On June 11 2012,  Last Wilderness Foundation conducted presentations for about 480 students ofWalsingham House School, Mumbai. Children from classes I & II were taken through a presentation on Leopards and its conservation value while another children from classes III & IV were taken through a presentation on the Royal Bengal Tiger and its importance to human beings. During both the sessions, the children were taught about the biological and conservation-related aspects of both animals. They were made to understand the animal in relation to its biology and natural surroundings as well as relevant conservation issues pertaining to it. The interaction sessions saw lively and active participation from all quarters; the sessions ended with the students showing great interest in their roles in the conservation of these animals and of wildlife in general.

– On 3 April, 2012,  a presentation on the Royal Bengal Tiger and the issues related to its conservation was conducted by Last Wilderness Foundation for a group of 157 students, between the ages of 5-6 years, of NES International School. The presentation was followed by a an interactive session during which the participants asked questions about the tiger and its conservation. They also deliberated on how they could contribute to conservation, in their capacity as students and concerned citizens.

– On 14 March 2012, Last Wilderness Foundation conducted awareness sessions about the tiger and its conservation at Shree English international School, Borivili, Mumbai. Around 200 students from classes 1-9 attended the session which was conducted in two batches. The first batch comprised students from classes 5-9. The movie, ‘Truth About Tigers’ by Shekhar Dattatri was screened. Students from classes 1-4 were part of the second batch. LWF conducted a presentation on the tiger, its role in nature and its link with man.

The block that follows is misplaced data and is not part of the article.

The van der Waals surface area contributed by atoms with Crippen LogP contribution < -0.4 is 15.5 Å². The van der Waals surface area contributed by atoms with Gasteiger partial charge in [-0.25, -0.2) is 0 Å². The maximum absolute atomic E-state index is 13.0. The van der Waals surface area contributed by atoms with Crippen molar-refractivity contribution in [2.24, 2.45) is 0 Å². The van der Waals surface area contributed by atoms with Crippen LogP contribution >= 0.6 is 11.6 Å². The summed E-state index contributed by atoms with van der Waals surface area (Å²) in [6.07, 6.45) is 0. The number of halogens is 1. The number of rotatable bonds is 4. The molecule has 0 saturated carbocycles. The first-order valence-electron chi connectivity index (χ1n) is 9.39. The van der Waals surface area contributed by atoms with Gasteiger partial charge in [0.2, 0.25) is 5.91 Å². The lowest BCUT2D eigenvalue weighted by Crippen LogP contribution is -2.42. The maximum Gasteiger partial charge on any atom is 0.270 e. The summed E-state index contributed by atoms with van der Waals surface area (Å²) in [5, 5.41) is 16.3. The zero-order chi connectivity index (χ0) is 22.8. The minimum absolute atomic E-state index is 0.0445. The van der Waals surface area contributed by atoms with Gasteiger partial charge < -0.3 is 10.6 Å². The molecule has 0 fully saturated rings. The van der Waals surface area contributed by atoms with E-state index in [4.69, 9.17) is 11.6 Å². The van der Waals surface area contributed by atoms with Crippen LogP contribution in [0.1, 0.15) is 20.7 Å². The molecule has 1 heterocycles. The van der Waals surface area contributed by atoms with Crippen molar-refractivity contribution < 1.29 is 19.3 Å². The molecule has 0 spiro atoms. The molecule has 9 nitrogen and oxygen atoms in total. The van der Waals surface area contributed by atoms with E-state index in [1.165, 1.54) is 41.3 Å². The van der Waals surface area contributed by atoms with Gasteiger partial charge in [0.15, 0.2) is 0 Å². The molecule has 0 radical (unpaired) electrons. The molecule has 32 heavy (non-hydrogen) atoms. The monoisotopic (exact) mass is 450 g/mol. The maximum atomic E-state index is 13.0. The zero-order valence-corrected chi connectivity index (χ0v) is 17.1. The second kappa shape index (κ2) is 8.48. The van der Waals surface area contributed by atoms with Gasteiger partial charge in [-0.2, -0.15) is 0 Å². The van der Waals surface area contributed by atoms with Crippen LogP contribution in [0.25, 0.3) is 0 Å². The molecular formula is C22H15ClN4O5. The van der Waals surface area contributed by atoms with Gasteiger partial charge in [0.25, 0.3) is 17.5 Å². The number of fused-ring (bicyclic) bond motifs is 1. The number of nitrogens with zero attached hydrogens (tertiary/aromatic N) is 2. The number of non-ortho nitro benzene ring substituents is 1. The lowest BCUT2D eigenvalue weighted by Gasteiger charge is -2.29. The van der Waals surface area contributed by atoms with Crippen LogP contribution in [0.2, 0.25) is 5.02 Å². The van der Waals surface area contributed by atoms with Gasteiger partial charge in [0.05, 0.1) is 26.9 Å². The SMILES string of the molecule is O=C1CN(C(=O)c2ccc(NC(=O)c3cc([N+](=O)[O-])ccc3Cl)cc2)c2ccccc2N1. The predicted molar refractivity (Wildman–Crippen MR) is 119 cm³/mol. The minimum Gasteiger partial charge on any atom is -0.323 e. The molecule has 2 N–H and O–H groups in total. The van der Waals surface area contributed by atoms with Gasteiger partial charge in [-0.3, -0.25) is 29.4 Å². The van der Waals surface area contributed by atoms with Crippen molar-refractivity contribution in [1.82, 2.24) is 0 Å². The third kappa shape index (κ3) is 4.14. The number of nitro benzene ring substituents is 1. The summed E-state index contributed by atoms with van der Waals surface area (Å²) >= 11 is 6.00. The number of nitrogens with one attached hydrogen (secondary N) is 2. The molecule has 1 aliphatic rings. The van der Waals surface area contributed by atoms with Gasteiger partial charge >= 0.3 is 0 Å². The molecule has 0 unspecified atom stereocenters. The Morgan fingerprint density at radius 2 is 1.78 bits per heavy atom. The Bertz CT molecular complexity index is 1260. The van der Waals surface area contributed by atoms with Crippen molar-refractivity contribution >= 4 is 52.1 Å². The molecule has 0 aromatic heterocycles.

Both sessions were followed by interactive discussions with the students, who asked questions and expressed their opinions and ideas about the tiger and conservation.

– In October 2011, presentations were made at DSB International and Aditya Birla World Academy, on ‘The Royal Bengal Tiger’ which included tiger behaviour and its importance in the ecosystem along with emphasis on how can we help save it. The target group included children from KG till class 10. These sessions were followed by a quiz and questions. The children enjoyed learning about different animals and the role we can play in their conservation.

Some of the sessions also included the screening of the movie ‘The Truth about Tigers’ by film-maker Shekar Dattatri.

If you would like to organise these sessions for your school, please contact us at:conservation@thelastwilderness.org